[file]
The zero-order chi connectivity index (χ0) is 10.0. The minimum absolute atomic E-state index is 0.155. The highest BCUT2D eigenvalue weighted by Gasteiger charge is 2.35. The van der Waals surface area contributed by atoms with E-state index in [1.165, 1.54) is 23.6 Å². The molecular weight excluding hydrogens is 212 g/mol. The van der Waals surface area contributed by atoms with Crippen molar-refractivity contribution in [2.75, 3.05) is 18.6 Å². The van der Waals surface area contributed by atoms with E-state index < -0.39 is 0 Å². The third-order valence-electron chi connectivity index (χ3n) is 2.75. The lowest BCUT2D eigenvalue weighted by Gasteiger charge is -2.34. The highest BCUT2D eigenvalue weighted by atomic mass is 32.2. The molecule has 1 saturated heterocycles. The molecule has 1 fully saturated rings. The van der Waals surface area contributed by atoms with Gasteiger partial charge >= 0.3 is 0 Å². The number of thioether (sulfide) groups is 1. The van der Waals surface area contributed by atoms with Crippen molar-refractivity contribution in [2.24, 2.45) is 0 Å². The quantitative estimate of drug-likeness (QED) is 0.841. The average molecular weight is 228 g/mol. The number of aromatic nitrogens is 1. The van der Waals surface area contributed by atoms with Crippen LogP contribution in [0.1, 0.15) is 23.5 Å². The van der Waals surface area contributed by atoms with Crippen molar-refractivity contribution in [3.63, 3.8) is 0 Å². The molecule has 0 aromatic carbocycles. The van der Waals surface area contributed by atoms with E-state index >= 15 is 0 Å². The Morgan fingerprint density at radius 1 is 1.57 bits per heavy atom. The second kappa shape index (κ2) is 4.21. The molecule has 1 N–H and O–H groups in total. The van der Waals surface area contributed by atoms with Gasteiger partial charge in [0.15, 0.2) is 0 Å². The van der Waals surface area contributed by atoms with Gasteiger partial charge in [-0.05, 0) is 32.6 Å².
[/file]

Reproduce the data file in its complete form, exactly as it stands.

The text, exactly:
The zero-order chi connectivity index (χ0) is 10.0. The minimum absolute atomic E-state index is 0.155. The highest BCUT2D eigenvalue weighted by Gasteiger charge is 2.35. The van der Waals surface area contributed by atoms with E-state index in [1.165, 1.54) is 23.6 Å². The molecular weight excluding hydrogens is 212 g/mol. The van der Waals surface area contributed by atoms with Crippen molar-refractivity contribution in [2.75, 3.05) is 18.6 Å². The van der Waals surface area contributed by atoms with E-state index < -0.39 is 0 Å². The third-order valence-electron chi connectivity index (χ3n) is 2.75. The lowest BCUT2D eigenvalue weighted by Gasteiger charge is -2.34. The highest BCUT2D eigenvalue weighted by atomic mass is 32.2. The molecule has 1 saturated heterocycles. The molecule has 1 fully saturated rings. The van der Waals surface area contributed by atoms with Gasteiger partial charge >= 0.3 is 0 Å². The number of thioether (sulfide) groups is 1. The van der Waals surface area contributed by atoms with Crippen molar-refractivity contribution in [2.24, 2.45) is 0 Å². The quantitative estimate of drug-likeness (QED) is 0.841. The average molecular weight is 228 g/mol. The number of aromatic nitrogens is 1. The van der Waals surface area contributed by atoms with Crippen LogP contribution in [0.1, 0.15) is 23.5 Å². The van der Waals surface area contributed by atoms with Crippen molar-refractivity contribution in [3.63, 3.8) is 0 Å². The molecule has 0 aromatic carbocycles. The van der Waals surface area contributed by atoms with E-state index >= 15 is 0 Å². The Morgan fingerprint density at radius 1 is 1.57 bits per heavy atom. The second kappa shape index (κ2) is 4.21. The molecule has 1 N–H and O–H groups in total. The van der Waals surface area contributed by atoms with Gasteiger partial charge in [0.15, 0.2) is 0 Å². The van der Waals surface area contributed by atoms with Gasteiger partial charge in [-0.05, 0) is 32.6 Å².